• Slide 1

    Our Lady of the Oaks Retreat House

  • Slide 2

    Tranquil Grand Coteau Historic Scenery

  • Slide 3

    Great Shops & Souvenirs in Grand Coteau

  • Slide 4

    One-of-a-Kind Unique Gifts & Shops

  • Slide 5

    Great Places to Stay in Grand Coteau

About Us

The town is governed by a Mayor and Alderman. Currently, Mayor Shaterral Johnson is in office.

Sales tax is 9.55% and is broken down in the following way:
4% to state, 3.55% to parish, 2% to the Town of Grand Coteau
Hotel/motel occupancy tax is 13.55%
Population as of the 2010 census: 1,040

Schools:

Academy of the Sacred Heart -Independent, Catholic, single gender (girls), PreK3-12th www.sshcoteau.org

 

Berchmans Academy of the Sacred Heart - Independent, Catholic, single gender (boys), PreK3- 12th

 

St. Ignatius School – private, catholic school Grades Kindergarten-8th

 

Grand Coteau Elementary – public, Grades Kindergarten – 6th

 

Interesting History:

In the early 1800s, Grand Coteau served as a stopping point for travelers between Washington in St. Landry Parish and St. Martinville in St. Martin Parish. The thriving community had two bakeries, a cobbler, millinery, and blacksmith shop, a post office, and an inn where stagecoaches changed horses.

In 1821, Mrs. Charles Smith, widow of a wealthy planter in Opelousas, donated land, a two-story building, and funds to pay for the travel expenses of two nuns from St. Charles, Missouri. The two nuns of the Religious of the Sacred Heart founded a convent and a school that became the Academy of the Sacred Heart.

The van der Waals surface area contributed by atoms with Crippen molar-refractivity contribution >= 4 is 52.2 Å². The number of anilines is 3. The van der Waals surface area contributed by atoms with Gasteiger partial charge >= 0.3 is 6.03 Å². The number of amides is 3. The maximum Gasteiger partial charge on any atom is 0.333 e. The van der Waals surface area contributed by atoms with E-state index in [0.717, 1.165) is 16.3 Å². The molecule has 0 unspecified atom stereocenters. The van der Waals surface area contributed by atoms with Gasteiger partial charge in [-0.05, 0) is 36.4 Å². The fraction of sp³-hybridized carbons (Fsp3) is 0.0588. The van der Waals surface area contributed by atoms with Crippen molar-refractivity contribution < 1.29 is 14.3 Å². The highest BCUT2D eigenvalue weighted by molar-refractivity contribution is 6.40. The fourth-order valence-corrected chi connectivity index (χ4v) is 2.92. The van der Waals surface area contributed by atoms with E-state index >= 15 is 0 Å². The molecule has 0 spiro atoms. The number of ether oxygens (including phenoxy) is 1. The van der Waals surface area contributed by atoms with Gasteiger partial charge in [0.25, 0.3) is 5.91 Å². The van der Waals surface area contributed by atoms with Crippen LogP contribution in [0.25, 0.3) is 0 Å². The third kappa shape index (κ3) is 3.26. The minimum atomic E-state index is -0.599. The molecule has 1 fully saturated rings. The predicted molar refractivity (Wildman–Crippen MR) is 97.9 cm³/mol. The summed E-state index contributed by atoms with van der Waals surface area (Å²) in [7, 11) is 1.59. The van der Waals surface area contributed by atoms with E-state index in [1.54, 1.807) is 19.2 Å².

The Jesuits arrived in 1837 when St. Charles College, a Jesuit boarding school, was built. The settlement that grew up around the schools was called St. Charles Town before it was changed to Grand Coteau. Although thousands of Federal troops were encamped in the fields surrounding the Academy during the Civil War, the school was not touched. Union General Nathaniel Banks had a daughter in school in New York run by the Religious of the Sacred Heart, and he was asked to look after the Grand Coteau sisters and their students.

The first Jesuit rector of St. Charles College planted the alley of oak trees that runs from the front of the Academy to the town of Grand Coteau. The Jesuit priests served as chaplains for the cloistered nuns and the Academy students, and the trees were planted to protect them from the intense summer sun as they rode back and forth between the two schools. Today, the college is used as a Jesuit seminary and spirituality center. The lovely grounds include the dairy barn, one of the town's landmarks.